Generational wealth has eluded the Black community for decades. Centuries of enslavement, prejudice and consequent trauma have largely kept Black families from experiencing the same comforts that the average American family enjoys. According to the Federal Reserve Board of Consumer Finances, the median wealth of Black households in the United States is $24,100, compared to the staggering $188,200 for white households. The reparations effort will not fully close the racial wealth gap, but many hope it will at least help the younger generation.
In hopes of closing the racial disparity, Governor Gavin Newsom of California implemented a Reparations Task Force of nine members in 2020. Five of these members were handpicked by the Governor, two by the President pro-tempore of the Senate and two by the Speaker of the Assembly. This Task Force is to produce a report for lawmakers on their recommendations for state-level reparations. These recommendations must be agreed upon by Sacramento lawmakers to be written into state legislation.
California is historically known for gaining its wealth through the Gold Rush in the late 1840s. White settlers brought enslaved African Americans to work in the gold mines as well as performing housework, farmwork and other hard labor, mostly for free. Decades later, Black Californians were again taken advantage of by the unfair redlining of the largest Californian cities, leaving them with little to no political power during the 1950s and ‘60s. California (and all other states) owes its Black residents for its present wealth and power.
The job of the Reparations Task Force is to propose recommendations to effectively compensate Black residents in a way that will satisfy Californian lawmakers. About 2.5 million Californians identify as Black or African American, and those who are descendants of enslaved African Americans or of a “free Black person living in the United States prior to the end of the 19th century” will be eligible for reparations. There’s a possibility that the eligibility requirement is worded in a way that would allow white descendants with ancestors who fit this description to be eligible for reparations meant for Black residents.
Conversations are being held about how to best distribute compensation for those that are eligible. Many have proposed to distribute compensation through cash payments, tuition and housing grants. It is possible to distribute compensation between five areas: property seizures, Black business and healthcare, housing accommodations and unfair mass incarcerations. The price tag of this proposal could reach hundreds of billions of dollars, which is a major cause of opposition among many Californian taxpayers.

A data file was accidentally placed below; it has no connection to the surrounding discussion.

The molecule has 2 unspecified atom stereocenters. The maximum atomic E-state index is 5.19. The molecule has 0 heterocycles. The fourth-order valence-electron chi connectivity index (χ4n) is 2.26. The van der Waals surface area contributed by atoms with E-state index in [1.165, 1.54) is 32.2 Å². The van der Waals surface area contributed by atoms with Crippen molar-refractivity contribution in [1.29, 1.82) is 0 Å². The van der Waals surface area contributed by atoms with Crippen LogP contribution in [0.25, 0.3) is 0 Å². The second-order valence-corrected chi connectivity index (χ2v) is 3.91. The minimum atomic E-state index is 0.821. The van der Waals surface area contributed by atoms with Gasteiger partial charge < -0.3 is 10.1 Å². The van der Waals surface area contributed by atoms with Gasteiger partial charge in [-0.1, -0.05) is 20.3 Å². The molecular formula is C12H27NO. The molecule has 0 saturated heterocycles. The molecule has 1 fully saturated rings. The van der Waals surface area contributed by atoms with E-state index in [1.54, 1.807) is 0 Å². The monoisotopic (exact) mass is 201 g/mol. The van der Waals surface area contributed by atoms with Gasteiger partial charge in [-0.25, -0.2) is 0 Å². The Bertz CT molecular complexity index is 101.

The talks of reparations are not likely to eliminate the racial wealth gap completely, though it is a small step in reaching racial equity in the United States if other state and federal legislations become motivated to propose large-scale reparations. By no means would this be the first time reparations have been considered legislatively in the United States. In recent years, $10 million in reparations have been distributed in the form of housing grants in Evanston, Illinois, a suburb in Chicago. In local news, Asheville, North Carolina, has also proposed $2.1 million in reparations.
The destruction of Black communities in California has been a big issue since the first settlement of slave owners in the West especially during the 1950s to 1970s redlining era. A great example is the 1960s destruction of Russell City, California, a thriving music scene where famous musicians such as Etta James and Ray Charles would come to play for the Black community. Residents were forcefully moved out of their homes to make space for an industrial park. The displacement of Black families due to gentrification is prevalent in most major American cities; and within cities, poverty plagues Black communities in the forms of food deserts and mass incarcerations, among other things.
Many Black leaders and activists have voiced their opinions on the implementation of reparations in the United States. The displacement and stolen opportunities of acquiring wealth has empowered many Black Americans to seek reparations for what they were generationally robbed of. This proposal will hopefully fan the demands of addressing racial inequity across the nation.
Originally Published 2/23/23